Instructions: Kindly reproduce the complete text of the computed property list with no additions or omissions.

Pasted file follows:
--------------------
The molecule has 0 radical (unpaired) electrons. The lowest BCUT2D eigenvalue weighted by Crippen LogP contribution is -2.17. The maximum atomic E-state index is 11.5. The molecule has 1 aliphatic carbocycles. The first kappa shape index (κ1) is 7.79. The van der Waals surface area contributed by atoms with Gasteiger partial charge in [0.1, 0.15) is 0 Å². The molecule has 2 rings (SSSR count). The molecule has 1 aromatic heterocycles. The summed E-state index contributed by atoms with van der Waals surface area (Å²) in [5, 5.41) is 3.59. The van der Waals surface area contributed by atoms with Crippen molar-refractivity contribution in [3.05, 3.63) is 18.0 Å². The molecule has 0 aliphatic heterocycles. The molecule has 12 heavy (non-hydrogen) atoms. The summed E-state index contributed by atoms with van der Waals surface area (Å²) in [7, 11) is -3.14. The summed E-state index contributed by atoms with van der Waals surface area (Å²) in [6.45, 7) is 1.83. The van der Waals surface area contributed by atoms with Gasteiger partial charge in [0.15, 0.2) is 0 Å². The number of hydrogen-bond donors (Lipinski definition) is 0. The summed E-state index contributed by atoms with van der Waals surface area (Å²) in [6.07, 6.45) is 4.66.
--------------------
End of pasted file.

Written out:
The molecule has 0 radical (unpaired) electrons. The lowest BCUT2D eigenvalue weighted by Crippen LogP contribution is -2.17. The maximum atomic E-state index is 11.5. The molecule has 1 aliphatic carbocycles. The first kappa shape index (κ1) is 7.79. The van der Waals surface area contributed by atoms with Gasteiger partial charge in [0.1, 0.15) is 0 Å². The molecule has 2 rings (SSSR count). The molecule has 1 aromatic heterocycles. The summed E-state index contributed by atoms with van der Waals surface area (Å²) in [5, 5.41) is 3.59. The van der Waals surface area contributed by atoms with Crippen molar-refractivity contribution in [3.05, 3.63) is 18.0 Å². The molecule has 0 aliphatic heterocycles. The molecule has 12 heavy (non-hydrogen) atoms. The summed E-state index contributed by atoms with van der Waals surface area (Å²) in [7, 11) is -3.14. The summed E-state index contributed by atoms with van der Waals surface area (Å²) in [6.45, 7) is 1.83. The van der Waals surface area contributed by atoms with Gasteiger partial charge in [0.15, 0.2) is 0 Å². The number of hydrogen-bond donors (Lipinski definition) is 0. The summed E-state index contributed by atoms with van der Waals surface area (Å²) in [6.07, 6.45) is 4.66.